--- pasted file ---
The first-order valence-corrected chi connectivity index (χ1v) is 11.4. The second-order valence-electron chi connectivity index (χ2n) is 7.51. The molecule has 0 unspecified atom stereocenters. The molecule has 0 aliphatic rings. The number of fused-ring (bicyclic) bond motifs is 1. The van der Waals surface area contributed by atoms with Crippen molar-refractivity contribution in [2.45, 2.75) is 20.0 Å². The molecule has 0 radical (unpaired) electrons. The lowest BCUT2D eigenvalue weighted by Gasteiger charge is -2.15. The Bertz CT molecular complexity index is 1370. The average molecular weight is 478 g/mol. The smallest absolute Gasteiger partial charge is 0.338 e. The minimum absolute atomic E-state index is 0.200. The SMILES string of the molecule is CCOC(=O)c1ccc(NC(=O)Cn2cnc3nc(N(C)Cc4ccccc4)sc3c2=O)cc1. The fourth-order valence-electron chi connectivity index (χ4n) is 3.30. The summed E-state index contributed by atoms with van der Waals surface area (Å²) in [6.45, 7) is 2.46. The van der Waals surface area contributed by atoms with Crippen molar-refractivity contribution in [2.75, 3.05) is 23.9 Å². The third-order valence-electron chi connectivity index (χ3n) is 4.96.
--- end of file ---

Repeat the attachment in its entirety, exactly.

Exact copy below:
The first-order valence-corrected chi connectivity index (χ1v) is 11.4. The second-order valence-electron chi connectivity index (χ2n) is 7.51. The molecule has 0 unspecified atom stereocenters. The molecule has 0 aliphatic rings. The number of fused-ring (bicyclic) bond motifs is 1. The van der Waals surface area contributed by atoms with Crippen molar-refractivity contribution in [2.45, 2.75) is 20.0 Å². The molecule has 0 radical (unpaired) electrons. The lowest BCUT2D eigenvalue weighted by Gasteiger charge is -2.15. The Bertz CT molecular complexity index is 1370. The average molecular weight is 478 g/mol. The smallest absolute Gasteiger partial charge is 0.338 e. The minimum absolute atomic E-state index is 0.200. The SMILES string of the molecule is CCOC(=O)c1ccc(NC(=O)Cn2cnc3nc(N(C)Cc4ccccc4)sc3c2=O)cc1. The fourth-order valence-electron chi connectivity index (χ4n) is 3.30. The summed E-state index contributed by atoms with van der Waals surface area (Å²) in [6.45, 7) is 2.46. The van der Waals surface area contributed by atoms with Crippen molar-refractivity contribution in [2.75, 3.05) is 23.9 Å². The third-order valence-electron chi connectivity index (χ3n) is 4.96.